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The Open Window by Saki

This is a prezi describing the elements of The Open Window by Saki

Natalie Durant

on 5 April 2013

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Transcript of The Open Window by Saki

By Saki The Open Window By Mike, Jake, Emily, Natalie The main conflict of The Open Window by Saki is Vera used Mr. Nuttel's nervousness for her own pleasure by making up an untrue story. This conflict is Individual vs. Individual. Vera is a very confident, young lady and takes advantage of Mr. Nuttel's nervous and gullible personality. Vera and Framton Nuttel Vera and Framton Nuttel are the main characters in this story. They are developed throughout the story in the author's description of them, but have to be inferred from their actions in some places. Theme The theme of this short story is, "Don't believe everything you hear" In other words, the main theme is deception. For example, in the story, Vera told him a story that wasn't true. Mr Nuttel, being gullible, believed the story and became very nervous about it. He originally went to the country side to calm his nerves but Vera took advantage of that Setting Figurative Language Irony~ Vera tells Mr.Nuttel that Mrs. Sappleton
leaves the window open because she is waiting for
her husband and brothers to come home, even
though they are dead, but are they really dead?

"In the twilight, three figures were walking across the lawn towards the window."

Foil~ Mr. Nuttel and Vera's stand out because they have opposite personalities. Vera is loud and not afraid to speak her mind, she picks on Mr. Nuttlel because she knows he is nervous. While Mr. Nuttel is a quite, nervous little old man.

"My aunt will be down soon, Mr. Nuttel," said a very
self-possessed young lady of fifteen.

"Privately, he doubted more than ever whether these formal visits on total strangers would do much towards helping the nerve cure which he was supposed to be undergoing." Main Conflict The Open Window takes place in Mrs. Sappleton's house on the country side.
The story is probably set in around the 1800's

"When they were crossing the marsh to their favorite shooting ground, they were all swallowed up in the swamp."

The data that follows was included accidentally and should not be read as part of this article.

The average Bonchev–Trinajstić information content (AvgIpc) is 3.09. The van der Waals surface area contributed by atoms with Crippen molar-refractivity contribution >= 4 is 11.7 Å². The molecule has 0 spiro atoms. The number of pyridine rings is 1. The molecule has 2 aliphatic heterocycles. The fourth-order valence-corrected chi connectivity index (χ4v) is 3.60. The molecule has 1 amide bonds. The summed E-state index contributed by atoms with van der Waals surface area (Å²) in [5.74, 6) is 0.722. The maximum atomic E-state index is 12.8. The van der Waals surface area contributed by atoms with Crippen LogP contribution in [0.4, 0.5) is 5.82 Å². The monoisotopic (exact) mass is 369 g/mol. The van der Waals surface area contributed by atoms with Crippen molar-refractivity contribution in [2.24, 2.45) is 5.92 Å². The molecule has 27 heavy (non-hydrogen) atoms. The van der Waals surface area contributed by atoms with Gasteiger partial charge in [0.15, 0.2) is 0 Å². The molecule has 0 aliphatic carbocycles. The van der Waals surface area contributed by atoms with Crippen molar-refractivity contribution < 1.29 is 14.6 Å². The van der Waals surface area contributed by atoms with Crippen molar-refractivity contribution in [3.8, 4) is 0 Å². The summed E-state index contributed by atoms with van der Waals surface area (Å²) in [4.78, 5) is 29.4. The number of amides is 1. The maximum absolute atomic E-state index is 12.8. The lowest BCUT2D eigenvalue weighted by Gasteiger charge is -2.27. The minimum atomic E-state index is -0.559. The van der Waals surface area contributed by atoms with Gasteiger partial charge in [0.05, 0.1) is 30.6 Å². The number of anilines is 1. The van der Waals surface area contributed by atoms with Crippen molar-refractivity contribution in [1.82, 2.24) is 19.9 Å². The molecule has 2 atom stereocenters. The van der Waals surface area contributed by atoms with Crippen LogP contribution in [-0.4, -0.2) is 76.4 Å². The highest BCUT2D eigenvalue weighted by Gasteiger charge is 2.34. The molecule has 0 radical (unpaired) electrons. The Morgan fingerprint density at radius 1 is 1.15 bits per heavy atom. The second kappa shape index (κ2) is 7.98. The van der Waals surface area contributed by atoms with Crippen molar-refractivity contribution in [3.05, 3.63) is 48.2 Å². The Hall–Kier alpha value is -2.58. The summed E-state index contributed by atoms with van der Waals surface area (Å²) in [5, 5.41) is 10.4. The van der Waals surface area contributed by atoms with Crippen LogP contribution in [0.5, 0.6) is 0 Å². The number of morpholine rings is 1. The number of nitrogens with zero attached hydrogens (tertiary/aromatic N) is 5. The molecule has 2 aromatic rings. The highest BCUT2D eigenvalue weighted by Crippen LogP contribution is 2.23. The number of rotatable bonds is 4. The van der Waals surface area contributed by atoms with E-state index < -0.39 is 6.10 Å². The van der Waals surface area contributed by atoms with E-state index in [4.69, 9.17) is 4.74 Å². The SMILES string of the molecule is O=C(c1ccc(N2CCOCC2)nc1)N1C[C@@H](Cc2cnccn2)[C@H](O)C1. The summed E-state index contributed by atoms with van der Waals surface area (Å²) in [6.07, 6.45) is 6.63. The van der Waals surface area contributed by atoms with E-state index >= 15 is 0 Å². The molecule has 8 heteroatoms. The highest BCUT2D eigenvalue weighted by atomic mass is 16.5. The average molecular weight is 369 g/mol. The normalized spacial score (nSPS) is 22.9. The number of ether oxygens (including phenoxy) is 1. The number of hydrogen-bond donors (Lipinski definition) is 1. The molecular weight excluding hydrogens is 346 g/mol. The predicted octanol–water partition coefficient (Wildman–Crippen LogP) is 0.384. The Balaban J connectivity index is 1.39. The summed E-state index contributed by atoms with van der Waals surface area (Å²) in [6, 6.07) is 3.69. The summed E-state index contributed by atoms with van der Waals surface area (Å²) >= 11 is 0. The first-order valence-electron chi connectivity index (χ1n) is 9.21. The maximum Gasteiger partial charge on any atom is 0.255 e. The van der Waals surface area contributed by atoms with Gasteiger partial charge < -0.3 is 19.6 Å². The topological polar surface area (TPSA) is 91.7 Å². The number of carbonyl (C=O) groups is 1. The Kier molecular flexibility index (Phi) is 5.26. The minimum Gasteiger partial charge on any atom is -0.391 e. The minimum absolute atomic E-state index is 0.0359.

"He rushed toward the hall door, and ran down the gravel driveway. A cyclist coming along the road had to run into the hedge to avoid hitting him." Point of View The point of view of this story is 3rd person limited. The story does not use "I" and, you only know the thoughts of Mr. Nuttel so it is limited and not omniscient. Plot Exposition The exposition of this story is when you meet the characters Mr. Nuttel and Vera and learn the setting Mrs. Sappelton's house. Vera: Vera is a very confident, young lady. She has a crude, ironical sense of humor. For example, that is shown when she was telling Mr. Nuttel her story of how Mrs. Sappleton's husband and brothers disappeared through the window. She is also very manipulative (convincing), clever, creative, and is a quick thinker as she comes up with her story once she notices Mr. Nuttel is a nervous man and doesn't know much about Mrs. Sappleton. Framton Nuttel "...said a very self-possessed lady of fifteen." "You may wonder why we keep that window wide open on an October afternoon, " said the niece, pointing to a large French window that opened onto a lawn. Framton is the exact opposite of Vera. While she is very confident and will speak her mind, Mr. Nuttel is a character suffering from nervous problems who is timid and shy. Since he believed Vera's story, you can tell he's also very gullible and deceived easily. A characteristic that is helpful is his observant eye, as he sees many things that explain Mrs. Sappleton's life. "...would do much towards his nerve cure which he was supposed to be undergoing." "Something about the room seemed to suggest that a man lived there as well, or used to live there." "The child was staring out the window with dazed horror in her eyes. In a shock of fear, Framton swung round in his seat and looked in the same direction." Rising Action The rising action of this story is when Vera tells Mr. Nuttel the story of the open window. Climax The climax of this story is when Mrs. Sappleton's supposedly dead husband returns from hunting and Mr. Nuttel sees him. Falling Action The falling action of this story is when Mr. Nuttel sees the "ghost" and runs out of the house because he is afraid. Resolution The resolution of this story is when you find out Vera was lying about the story the whole time and the husband is not a ghost because she says that he is afraid of the dog that was with the husband. "Framton Nuttel tried to say the correct thing to the niece while they waited for the aunt to come." "Framton wondered weather Mrs. Sappleton, the lady to whom he was presenting one of the letters of introduction, was in the nice division."
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